If events in eastern Jerusalem were up to the local residents, they would try to contain the violence erupting around the Temple Mount, but it is not in their hands alone. Many cooks are stirring the pot.

What is really happening? Could the events on the Temple Mount lead to a new intifada, as events at the site were said to have sparked the “Al-Aqsa intifada” in 2000, or to regional escalation elsewhere? Who are the most active players?

Regardless, it is essential to note that the violence in Jerusalem was not spontaneous; it was clearly pre-planned. Firebombs were produced by Palestinian organizations, mounds of rocks and projectiles were stored in the mosques on the Temple Mount, along with fireworks that were used as weapons.

This was mainly the work of Hamas, but it was prompted by other Middle East players, as well. What we hear from eastern Jerusalemites does not coincide with what we hear from the external elements.

As tumultuous as the recent events at Al-Aqsa have been, we rarely heard nationalist slogans from the Palestinians, and saw relatively few Palestinian Authority and Hamas flags. Demonstrators called for “blood and fire to defend Al-Aqsa” and for Iran to “bomb Tel Aviv,” but they voiced no slogans about the establishment of a Palestinian state or Jerusalem as the capital of Palestine.

The local shebab (“youth”) fought for local reasons—first to reopen the amphitheater-type seating in front of Damascus Gate that the police had closed in preparation for Ramadan, and then in connection with a legal dispute related to real estate ownership in Jerusalem’s Sheikh Jarrah neighborhood.

An outside agitator: Jordan

Jordan, unfortunately, can be identified as one of the cooks stirring the pot. Its intelligence chief, who came to P.A. headquarters in Ramallah to persuade P.A. leader Mahmoud Abbas to drop the idea of holding elections, also “scolded” him for allowing many entities, such as Israel, to take over properties in Jerusalem. Immediately afterward, Jordan’s foreign minister arrived with documents to protect the Arab residents of Sheikh Jarrah facing an eviction order filed in court by Jewish NGOs. The United Arab Emirates and Turkey are also busy accruing real estate in Jerusalem. Jordan is spurring Abbas to shake his indifference and take action.

Indeed, we saw Abbas’s Fatah activists in Sheikh Jarrah and the Temple Mount, but what may be more worrisome was Fatah websites issuing a statement on behalf of the so-called “Mujahideen Battalions—the military wing of the Palestinian mujahideen”—about mobilizing to defend Al-Aqsa. It appears that a fictitious organization was invented to take responsibility for attacks planned by Fatah. The publishing of this incitement on Fatah’s website was no coincidence.

The Fatah broadcast appeared to be a response to a statement issued by the commander of Hamas’s military-terrorist wing in the Gaza Strip, Muhammad Deif, in which he threatened terrorism to defend Al-Aqsa.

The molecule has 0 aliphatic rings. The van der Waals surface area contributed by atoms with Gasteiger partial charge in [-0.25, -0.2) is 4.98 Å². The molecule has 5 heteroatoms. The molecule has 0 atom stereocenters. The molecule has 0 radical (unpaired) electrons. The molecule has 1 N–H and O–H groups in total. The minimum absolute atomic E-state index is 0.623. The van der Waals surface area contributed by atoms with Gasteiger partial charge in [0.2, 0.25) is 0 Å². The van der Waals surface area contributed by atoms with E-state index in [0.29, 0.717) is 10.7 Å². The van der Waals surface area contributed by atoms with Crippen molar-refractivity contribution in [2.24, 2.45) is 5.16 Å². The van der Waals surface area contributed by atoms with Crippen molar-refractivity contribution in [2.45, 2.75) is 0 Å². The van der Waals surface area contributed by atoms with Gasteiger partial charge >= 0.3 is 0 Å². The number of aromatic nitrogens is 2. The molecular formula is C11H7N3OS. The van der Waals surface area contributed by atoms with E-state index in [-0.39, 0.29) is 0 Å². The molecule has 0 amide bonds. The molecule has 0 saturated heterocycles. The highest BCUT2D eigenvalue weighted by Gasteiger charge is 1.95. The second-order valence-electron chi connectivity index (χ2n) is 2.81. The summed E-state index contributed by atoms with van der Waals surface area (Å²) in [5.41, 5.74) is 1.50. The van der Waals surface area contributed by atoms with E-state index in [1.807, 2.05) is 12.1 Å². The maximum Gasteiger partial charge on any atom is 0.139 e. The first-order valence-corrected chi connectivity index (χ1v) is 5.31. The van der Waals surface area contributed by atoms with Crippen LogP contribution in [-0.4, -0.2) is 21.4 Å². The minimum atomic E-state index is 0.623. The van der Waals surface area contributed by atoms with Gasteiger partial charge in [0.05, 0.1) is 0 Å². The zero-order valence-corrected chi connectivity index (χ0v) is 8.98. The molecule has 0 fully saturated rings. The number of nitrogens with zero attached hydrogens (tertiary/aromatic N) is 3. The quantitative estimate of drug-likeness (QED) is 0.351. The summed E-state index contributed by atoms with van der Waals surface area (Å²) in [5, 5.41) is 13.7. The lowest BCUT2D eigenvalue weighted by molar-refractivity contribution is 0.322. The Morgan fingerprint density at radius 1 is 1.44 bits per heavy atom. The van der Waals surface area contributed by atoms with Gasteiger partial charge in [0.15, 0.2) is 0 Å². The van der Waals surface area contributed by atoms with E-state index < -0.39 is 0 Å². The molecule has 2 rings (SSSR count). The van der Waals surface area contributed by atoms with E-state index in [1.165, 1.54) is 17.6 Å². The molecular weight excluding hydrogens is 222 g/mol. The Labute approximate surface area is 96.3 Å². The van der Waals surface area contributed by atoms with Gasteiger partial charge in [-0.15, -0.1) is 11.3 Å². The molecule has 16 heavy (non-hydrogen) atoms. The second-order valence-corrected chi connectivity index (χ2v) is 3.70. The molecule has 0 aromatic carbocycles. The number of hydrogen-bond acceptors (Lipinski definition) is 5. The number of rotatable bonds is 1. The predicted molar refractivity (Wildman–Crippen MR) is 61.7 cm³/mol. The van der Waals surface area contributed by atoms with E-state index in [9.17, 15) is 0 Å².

The motives of Hamas and the Muslim Brotherhood

Regarding Hamas, it is important to note that Al-Quds (Jerusalem) and Al-Aqsa are the prominent motifs in the Muslim Brotherhood’s propaganda. They see Jerusalem as the future capital for the Muslim Caliphate—challenging the preeminent position held by Mecca in Islam.

The Saudis noticed that the slogans of the Brotherhood, the P.A. and Turkish President Recep Tayyip Erdoğan claim that the Al-Aqsa mosque was the first Muslim qibla (direction of prayer)—that is, it holds preeminence to Mecca. The issue of Jerusalem’s status vis-à-vis Mecca is among the main disputes between Saudi Arabia and the Muslim Brotherhood.

From within Hamas: A standout or man who surrendered his authority?

It should be noted that the leader of Hamas in Gaza, Yahya Sinwar, remains relatively silent. Today, the loudest Hamas spokesman is Deif, who is joined by members of Hamas residing outside of Gaza, like Ismail Haniyeh. They seek to lead the operation to “defend Al-Aqsa” through terrorism in Israel, Judea and Samaria, while Sinwar “settles for the action” of firing rockets at Israel to send a message that Gaza, not Jerusalem, is the main objective.

He wants to put Gaza at the center, while the Muslim Brotherhood wants to put Jerusalem at the epicenter. For Sinwar, Gaza is more important than Jerusalem, and he wants to prove that Gaza is leading the Palestinian problem, not leaders in the West Bank.

After the P.A. elections were postponed, the issue of Jerusalem became Abbas’s source of authority, and therefore he would not let it go.

It is also the source of the legitimacy of the king of Jordan, as the “guardian of the Muslim and Christian holy sites in Jerusalem,” including the Haram el-Sharif (the Temple Mount), a title held by the Hashemite kings since 1924. If he cannot protect Jerusalem, the Hashemite crown has no legitimacy to rule over Jordan either.

King Abdullah and Abbas have become allies, and they hope that the events of Jerusalem will undermine the Abraham Accords between Israel and other Arab countries.

It should also be noted that the Al-Aqsa plaza has become a source of tension between the two parts of the Islamic movement in Israel. Through the defense of the Al-Aqsa mosque, each side wants to prove its superiority over the other.

While the southern branch, headed by Israeli parliamentarian Knesset Mansour Abbas, cooperates with the religious authority on the Mount, the Waqf, Raed Salah’s northern stream challenges the Waqf. Members of the northern branch curse the moderate Knesset member Mansour Abbas and carry the Palestinian flag with the Turkish crescent affixed.

Pinhas Inbari is a veteran Arab affairs correspondent who formerly reported for Israel Radio and Al Hamishmar newspaper. He currently serves as an analyst for the Jerusalem Center for Public Affairs.

This article was first published by the Jerusalem Center for Public Affairs.

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